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Are You Working in a Vacuum?

That’s the question that IREM President Donald B. Wilkerson, CPM, posed as he pondered the nature of strategic property management for his latest column in NREI. Wilkerson writes that property managers should avoid getting so caught up in daily firefighting that they forget the bigger picture:

That’s the question that IREM President Donald B. Wilkerson, CPM, posed as he pondered the nature of strategic property management for his latest column in NREI. Wilkerson writes that property managers should avoid getting so caught up in daily firefighting that they forget the bigger picture:

“We have to address the needs of our tenants in a timely and professional manner. But we also have to respond--rather proactively provide answers--to our ownership clients. This means looking beyond the day-to-day to see and understand what’s happening around us in the greater environment of commercial real estate value.”

To that end, he urges members to turn to IREM’s annual Income/Expense Analysis Reports. “The 2018 edition, which was released earlier this month, reveals some interesting trends with which property managers can evaluate the performance of their properties against the larger market and, if necessary, create strategies to enhance that value.”

Such as? Wilkerson takes examples from the condo, traditional apartment, office and retail markets:

“The ongoing recovery of the single-family housing market translates, at least in part, to a growing set of expectations on the part of potential multifamily occupants, particularly in the condo and co-op market,” he writes. “These include luxury comforts and urban amenities that rival a five star-hotel; integrated retail buildings that include built-in retail elements such as coffee shops and boutiques; and startup housing that allows entrepreneurial millennials to work from home.”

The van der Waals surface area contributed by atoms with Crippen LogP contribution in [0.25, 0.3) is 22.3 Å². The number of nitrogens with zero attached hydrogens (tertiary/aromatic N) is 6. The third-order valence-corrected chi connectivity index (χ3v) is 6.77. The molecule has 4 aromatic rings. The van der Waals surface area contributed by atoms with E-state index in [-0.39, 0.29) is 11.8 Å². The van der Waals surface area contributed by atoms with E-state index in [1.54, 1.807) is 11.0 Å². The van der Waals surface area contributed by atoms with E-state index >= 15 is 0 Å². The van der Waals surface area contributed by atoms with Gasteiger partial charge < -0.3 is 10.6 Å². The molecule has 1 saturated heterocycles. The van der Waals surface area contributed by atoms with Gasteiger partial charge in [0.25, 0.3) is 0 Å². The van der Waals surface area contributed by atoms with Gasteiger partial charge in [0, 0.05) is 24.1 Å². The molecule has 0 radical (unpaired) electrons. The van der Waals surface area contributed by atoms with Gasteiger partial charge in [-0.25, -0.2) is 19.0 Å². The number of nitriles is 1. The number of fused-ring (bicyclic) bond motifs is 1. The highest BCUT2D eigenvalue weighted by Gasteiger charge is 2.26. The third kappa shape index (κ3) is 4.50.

On the apartment side, he reports robust performance, despite the single-family home recovery. In fact, “Garden buildings reported the highest increase--3.8%--up to $12.56 per square foot. Rents in elevator buildings reported the highest rents and the second highest increase--$20.53 per foot, representing a 3.2% increase.”

He goes on to say that, among low-rises, buildings with less than 25 units posted rents of $13.03 per foot last year, an uptick of 3.4%. Meanwhile, rents in low-rises of 25 units or more logged a 3.0% increase, to $11.29.”

NOI fared well to boot, and the Income/Expense reports reveal that “elevator buildings top the list, with increases from 6.5% to $11.13 per square foot.” NOI for low-rises with 25 or more units rose 2.7%--to $5.70 per foot in 2017. Garden buildings reported in at $6.74 per square foot in 2017, a 3.5% increase. The only decrease came in low-rise buildings with 12 to 24 units, which also reported the lowest NOI at $5.57 per foot in 2017, a 1.8% decrease from 2016.

In the office market, vacancies were down for suburban and downtown properties, by as much as 3%, depending on the market. But, oddly, collections were down.

In fact they dipped “from $19.76 per square foot in 2016 to $19.66 in 2017 in the suburbs; and from $24.05 per foot in 2016 to $22.19 in the nation’s downtown markets,” the IREM president reports. “On the other hand, net operating costs were up year over year in both downtown and suburban markets: from $7.41 to $7.63 per foot and from $5.90 to $5.92, respectively.”

Of course, data for the retail segment reveals that sector’s ongoing issues. “Shopping centers that are prospering in this period of disruption are being looked at through a different lens,” WIlkerson writes. “Savvy owners and managers no longer see them strictly as places to purchase clothing and housewares and other products.

“Rather,” the report continues, “they are repositioning their properties as gathering spots, entertainment centers, and places to meet friends and take part in community-like experiences. This is especially true of open-air shopping centers and malls, which more readily lend themselves to this type of environment.” The numbers underscore the sector’s woes, revealing the downward pressure on gross rents, from $15.22 per square foot in 2016 to $14.57 last year.

“Clearly, from market to market, and from product type to product type, the nuances of the marketplace bear close watching for an accurate, comparative picture of performance, for building managers and for our constituents,” Wilkerson concludes.


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